br Community based bundled health interventions are complex
Community-based bundled health interventions are complex and challenging to implement, monitor, and assess in informal settlements (slums). Such settlements in urban areas are generally characterised by congestion, squalid conditions, deprivation, violence, crime, and poor sanitation. In Asia and Africa, the numbers of informal settlements have grown exponentially in the large and mega cities of low-income and middle-income countries in the past few decades. Their growth has been driven by rapid urbanisation and economic opportunities, leading to and prompted by rural-to-urban migration of skilled and unskilled workers. Populations in these informal settlements, particularly women, children, and, increasingly, the elderly, are vulnerable to poor and multiple physical and mental health issues that include violence-related and self-inflicted injuries. In , Neena Shah More and colleagues present evidence from a cluster-randomised, controlled trial in which they assessed the effects of community-based integrated interventions on reproductive and child health outcomes in informal settlements in Mumbai. The bundled intervention was implemented systematically by an experienced non-governmental organisation, the Society for Nutrition, Education and Health Action (SNEHA), and was designed primarily to address multiple health needs of women and children (reproductive, maternal, neonatal, and child health, immunisation, nutrition, and prevention of violence). 40 clusters of similar sizes were randomly assigned to have a resource centre providing and arranging help for the TAPI-1 (n=20, 12 614 households) or to have no additional resources (control; n=20, 12 239 households). Data for the indicators used to assess change were obtained through censuses done before and 2 years after the intervention was implemented. Postintervention data were available for 8271 women and 5371 children younger than 5 years in the intervention group, and 7965 women and 5180 children in the control group. Several outcome indicators improved significantly in favour of the intervention group. For example, met need for family planning was greater in the intervention clusters than in the control clusters (odds ratio [OR] 1·31, 95% CI 1·11–1·53). Full immunisation among children aged 12–23 months was similar in the two groups when assessed by intention to treat, but improvement was seen in the per-protocol analysis (ie, children who had been resident in intervention clusters for the entire intervention period; OR 1·73, 95% CI 1·05–2·86). Childhood wasting was improved at the cluster level after 2 years of intervention. These results confirm the feasibility and effectiveness of a community-based resource model, and the authors have called for replicating the approach in other informal settlements to be considered.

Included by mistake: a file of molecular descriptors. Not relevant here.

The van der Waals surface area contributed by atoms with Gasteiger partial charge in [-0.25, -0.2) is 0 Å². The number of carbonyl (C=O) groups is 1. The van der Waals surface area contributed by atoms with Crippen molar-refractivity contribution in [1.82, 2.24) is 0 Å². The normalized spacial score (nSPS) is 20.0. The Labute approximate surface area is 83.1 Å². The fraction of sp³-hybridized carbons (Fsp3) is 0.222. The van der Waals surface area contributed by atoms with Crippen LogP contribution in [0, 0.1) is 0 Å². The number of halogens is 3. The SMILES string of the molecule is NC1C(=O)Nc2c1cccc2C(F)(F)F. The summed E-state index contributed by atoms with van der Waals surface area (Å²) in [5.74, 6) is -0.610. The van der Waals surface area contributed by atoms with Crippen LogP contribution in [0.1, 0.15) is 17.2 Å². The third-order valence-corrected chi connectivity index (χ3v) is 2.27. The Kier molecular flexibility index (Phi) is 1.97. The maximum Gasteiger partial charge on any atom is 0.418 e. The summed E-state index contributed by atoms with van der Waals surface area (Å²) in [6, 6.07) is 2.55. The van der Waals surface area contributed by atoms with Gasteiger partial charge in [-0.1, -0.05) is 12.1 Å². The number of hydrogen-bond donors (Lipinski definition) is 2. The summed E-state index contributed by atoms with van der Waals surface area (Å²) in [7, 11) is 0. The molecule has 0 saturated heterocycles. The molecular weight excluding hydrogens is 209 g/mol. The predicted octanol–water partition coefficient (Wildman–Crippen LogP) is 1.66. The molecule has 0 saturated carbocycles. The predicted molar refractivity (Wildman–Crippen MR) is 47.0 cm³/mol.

International research suggests ectotherms meeting 90% of unmet need for contraception, by averting short birth spacing, unintended pregnancy, and high fertility, could reduce poor maternal and child health outcomes and prevent 22% of maternal deaths, 22% of stillbirths, and 8% of child deaths, globally. Modelling projections of unmet need for contraception in subpopulations can help countries better target efforts to improve contraceptive use. At present, models are limited to national projections, but in , Jin Rou New and colleagues present a new Family Planning Estimation Tool (FPET) that supports subnational geographic analysis of key family planning metrics (contraceptive prevalence, unmet need for family planning, and demand for family planning satisfied with modern methods). Such an approach improves precision in understanding contraceptive use and is in keeping with the Sustainable Development Goals\' (SDGs\') global agenda of “leaving no one behind”. New and colleagues apply FPET to India for state-level projections of these key metrics from 1990 to 2030; the findings show substantial heterogeneity within India but also reveal trajectories that suggest a need for greater focus on states such as Goa, which has a low fertility rate but one of the largest projected gaps in the country for family planning demand satisfied with modern methods by 2030, and Uttar Pradesh, which has shown significant improvement in modern contraceptive use since 1990 but is projected to require an additional 9 million new users to meet the authors\' specified target of 75% demand satisfied with modern methods.